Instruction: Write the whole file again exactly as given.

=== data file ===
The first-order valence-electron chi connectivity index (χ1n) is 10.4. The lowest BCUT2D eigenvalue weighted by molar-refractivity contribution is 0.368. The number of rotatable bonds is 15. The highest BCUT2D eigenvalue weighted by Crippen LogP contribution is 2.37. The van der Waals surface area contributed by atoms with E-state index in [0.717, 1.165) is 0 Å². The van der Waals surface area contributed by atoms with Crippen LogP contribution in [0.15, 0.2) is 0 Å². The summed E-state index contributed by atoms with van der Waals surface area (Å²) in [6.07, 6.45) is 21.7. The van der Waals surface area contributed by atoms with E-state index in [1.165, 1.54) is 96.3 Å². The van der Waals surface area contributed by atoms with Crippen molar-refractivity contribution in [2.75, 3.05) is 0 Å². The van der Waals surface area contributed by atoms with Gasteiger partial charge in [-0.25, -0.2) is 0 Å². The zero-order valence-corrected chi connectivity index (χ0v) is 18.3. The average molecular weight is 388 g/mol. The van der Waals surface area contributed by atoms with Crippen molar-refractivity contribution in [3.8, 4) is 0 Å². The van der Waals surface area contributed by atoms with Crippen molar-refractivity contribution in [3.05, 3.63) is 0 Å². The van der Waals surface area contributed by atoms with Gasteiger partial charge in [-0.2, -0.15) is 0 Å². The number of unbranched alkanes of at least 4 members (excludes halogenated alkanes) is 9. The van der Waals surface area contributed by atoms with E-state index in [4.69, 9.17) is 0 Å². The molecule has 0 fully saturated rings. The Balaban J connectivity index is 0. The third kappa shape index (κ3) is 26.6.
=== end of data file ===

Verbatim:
The first-order valence-electron chi connectivity index (χ1n) is 10.4. The lowest BCUT2D eigenvalue weighted by molar-refractivity contribution is 0.368. The number of rotatable bonds is 15. The highest BCUT2D eigenvalue weighted by Crippen LogP contribution is 2.37. The van der Waals surface area contributed by atoms with E-state index in [0.717, 1.165) is 0 Å². The van der Waals surface area contributed by atoms with Crippen LogP contribution in [0.15, 0.2) is 0 Å². The summed E-state index contributed by atoms with van der Waals surface area (Å²) in [6.07, 6.45) is 21.7. The van der Waals surface area contributed by atoms with E-state index in [1.165, 1.54) is 96.3 Å². The van der Waals surface area contributed by atoms with Crippen molar-refractivity contribution in [2.75, 3.05) is 0 Å². The van der Waals surface area contributed by atoms with Gasteiger partial charge in [-0.25, -0.2) is 0 Å². The zero-order valence-corrected chi connectivity index (χ0v) is 18.3. The average molecular weight is 388 g/mol. The van der Waals surface area contributed by atoms with Crippen molar-refractivity contribution in [3.8, 4) is 0 Å². The van der Waals surface area contributed by atoms with Crippen molar-refractivity contribution in [3.05, 3.63) is 0 Å². The van der Waals surface area contributed by atoms with Gasteiger partial charge in [-0.2, -0.15) is 0 Å². The number of unbranched alkanes of at least 4 members (excludes halogenated alkanes) is 9. The van der Waals surface area contributed by atoms with E-state index in [4.69, 9.17) is 0 Å². The molecule has 0 fully saturated rings. The Balaban J connectivity index is 0. The third kappa shape index (κ3) is 26.6.